Wednesday, April 26, 2017


Fog shrouded The Mountain yesterday just after daybreak, and in the midst of heavy mist, a brilliant cardinal appeared in the herb garden by our back door. We have placed a bird bath in the yard, but our visitor sought food rather than a morning bath (not that he needed one). Hunched over one of our plants, his posture appeared to be that of an old man, but his familiar "chip" sounded youthful and threatening.

I knew that if he were mating, another cardinal intruder might become a victim of some dive bombing and combat activity. If this cardinal had engaged in combat and chased an intruder away, his victory song would have been unmistakably joyful. I've read that if a cardinal is placed in front of a mirror, he perceives his reflection as an intruder and may spend hours trying to get rid of his image. During my winters in New Iberia, Louisiana, I enjoyed a cardinal visitor who, seeing his reflection in my window, sat on the sill outside my study for weeks. Little did I know that he was in defense mode, protecting his territory against another male cardinal that might be seeking a mate. I thought he was befriending me!

I think that my yard cardinals live in a thicket near our drive and consort with their neighbors, a thrasher family. They probably share meals of unwanted insects and seeds from weeds. The thrashers graze brazenly in my front yard, especially after heavy rains like the ones we've been experiencing.

Although most people regard cardinals as bearers of good fortune, humans are forbidden, by law, to keep a cardinal as a pet. I've read that the male cardinal shows his affection for the female by feeding her, beak to beak, to express his love, but I've never been a witness to this courting activity.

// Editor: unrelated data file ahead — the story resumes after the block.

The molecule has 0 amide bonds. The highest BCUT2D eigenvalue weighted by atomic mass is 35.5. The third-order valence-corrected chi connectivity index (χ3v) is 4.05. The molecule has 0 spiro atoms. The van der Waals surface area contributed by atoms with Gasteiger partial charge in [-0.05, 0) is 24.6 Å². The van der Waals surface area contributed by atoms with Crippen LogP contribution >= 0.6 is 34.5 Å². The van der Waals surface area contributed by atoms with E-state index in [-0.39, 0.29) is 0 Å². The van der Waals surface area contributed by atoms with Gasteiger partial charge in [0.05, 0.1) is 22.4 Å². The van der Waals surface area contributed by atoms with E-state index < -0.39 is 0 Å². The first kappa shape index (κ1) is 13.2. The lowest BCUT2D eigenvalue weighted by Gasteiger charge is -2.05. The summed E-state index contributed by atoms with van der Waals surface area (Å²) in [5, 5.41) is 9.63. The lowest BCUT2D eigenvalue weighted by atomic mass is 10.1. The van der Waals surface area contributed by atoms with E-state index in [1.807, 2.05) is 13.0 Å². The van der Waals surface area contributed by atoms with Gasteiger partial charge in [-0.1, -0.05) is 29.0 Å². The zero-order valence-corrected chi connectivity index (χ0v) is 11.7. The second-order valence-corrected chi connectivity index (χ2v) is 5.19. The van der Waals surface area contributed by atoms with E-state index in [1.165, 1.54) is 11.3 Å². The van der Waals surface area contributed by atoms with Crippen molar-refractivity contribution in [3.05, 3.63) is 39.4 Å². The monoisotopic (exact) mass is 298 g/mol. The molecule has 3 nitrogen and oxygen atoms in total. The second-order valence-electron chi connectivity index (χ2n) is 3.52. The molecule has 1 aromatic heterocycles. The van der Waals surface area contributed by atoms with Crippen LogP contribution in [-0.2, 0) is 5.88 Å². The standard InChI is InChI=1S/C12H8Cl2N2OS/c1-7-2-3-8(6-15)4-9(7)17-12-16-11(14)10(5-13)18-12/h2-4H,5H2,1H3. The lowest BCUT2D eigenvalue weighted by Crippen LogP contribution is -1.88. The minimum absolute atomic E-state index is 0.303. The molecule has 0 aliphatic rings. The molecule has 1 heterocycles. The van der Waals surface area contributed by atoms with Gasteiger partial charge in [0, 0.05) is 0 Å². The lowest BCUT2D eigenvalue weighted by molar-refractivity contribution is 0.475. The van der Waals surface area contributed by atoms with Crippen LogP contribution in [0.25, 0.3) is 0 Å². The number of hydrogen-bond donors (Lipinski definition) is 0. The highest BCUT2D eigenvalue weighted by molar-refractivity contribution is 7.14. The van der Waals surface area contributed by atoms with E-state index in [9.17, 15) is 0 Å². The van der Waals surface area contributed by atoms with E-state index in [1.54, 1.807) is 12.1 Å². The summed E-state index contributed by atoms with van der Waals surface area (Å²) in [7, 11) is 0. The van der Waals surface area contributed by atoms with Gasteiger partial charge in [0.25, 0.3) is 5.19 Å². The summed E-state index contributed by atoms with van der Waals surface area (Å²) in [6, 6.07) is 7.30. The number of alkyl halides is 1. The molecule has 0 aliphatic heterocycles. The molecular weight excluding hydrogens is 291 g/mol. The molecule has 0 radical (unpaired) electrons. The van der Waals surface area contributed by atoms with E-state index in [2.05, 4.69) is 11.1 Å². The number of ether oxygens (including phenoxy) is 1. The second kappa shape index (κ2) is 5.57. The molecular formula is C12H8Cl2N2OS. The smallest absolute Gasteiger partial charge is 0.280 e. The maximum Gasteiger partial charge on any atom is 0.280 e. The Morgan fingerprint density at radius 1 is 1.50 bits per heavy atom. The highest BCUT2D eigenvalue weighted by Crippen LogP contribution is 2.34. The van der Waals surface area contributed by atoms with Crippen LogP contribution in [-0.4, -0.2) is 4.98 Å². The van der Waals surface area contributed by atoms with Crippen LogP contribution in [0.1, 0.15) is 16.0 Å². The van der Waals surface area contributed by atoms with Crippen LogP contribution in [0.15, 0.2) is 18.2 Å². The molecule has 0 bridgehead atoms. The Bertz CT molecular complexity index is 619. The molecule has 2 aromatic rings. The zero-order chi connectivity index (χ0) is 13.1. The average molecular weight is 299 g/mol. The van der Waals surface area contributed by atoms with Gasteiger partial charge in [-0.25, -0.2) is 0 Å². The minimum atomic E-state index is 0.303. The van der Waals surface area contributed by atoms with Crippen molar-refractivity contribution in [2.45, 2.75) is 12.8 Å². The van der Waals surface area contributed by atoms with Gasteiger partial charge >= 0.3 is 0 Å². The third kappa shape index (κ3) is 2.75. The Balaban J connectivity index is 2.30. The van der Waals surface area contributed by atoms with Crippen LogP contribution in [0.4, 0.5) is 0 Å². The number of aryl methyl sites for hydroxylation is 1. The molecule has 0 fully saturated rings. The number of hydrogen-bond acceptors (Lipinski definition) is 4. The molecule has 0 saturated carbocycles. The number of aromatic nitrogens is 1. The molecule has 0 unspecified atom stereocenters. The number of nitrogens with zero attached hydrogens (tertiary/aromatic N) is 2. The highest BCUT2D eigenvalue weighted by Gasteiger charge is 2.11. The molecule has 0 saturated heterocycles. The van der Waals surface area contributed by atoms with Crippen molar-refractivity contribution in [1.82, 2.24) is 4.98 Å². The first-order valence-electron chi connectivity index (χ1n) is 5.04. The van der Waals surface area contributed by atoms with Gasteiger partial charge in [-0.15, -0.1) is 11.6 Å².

Cardinals are among the most difficult birds to photograph, particularly in a dense morning fog, but I'm sorry I didn't try to snap one of the bird that landed in our herb garden yesterday morning. If I hadn't been due to attend Morning Prayer and Eucharist at St. Mary's at 7 a.m., I would've  staged a stake-out. Later, in the afternoon, I did do a one-hour stake-out, and one flew over the front porch daring us to catch him in flight as he disappeared into the woods.

I'm among those who believe that cardinals bring messages of blessing. They also symbolize power and wealth. My daughter Stephanie and I believe that they represent a deceased loved one who has returned for a visit. In our case, it's my mother Dorothy (who loved red) who's telling us she'll always be with us, assuring us that we can handle any difficult problem and that we'll have everlasting vitality. At 82, that's a message I want to hear her "chip."

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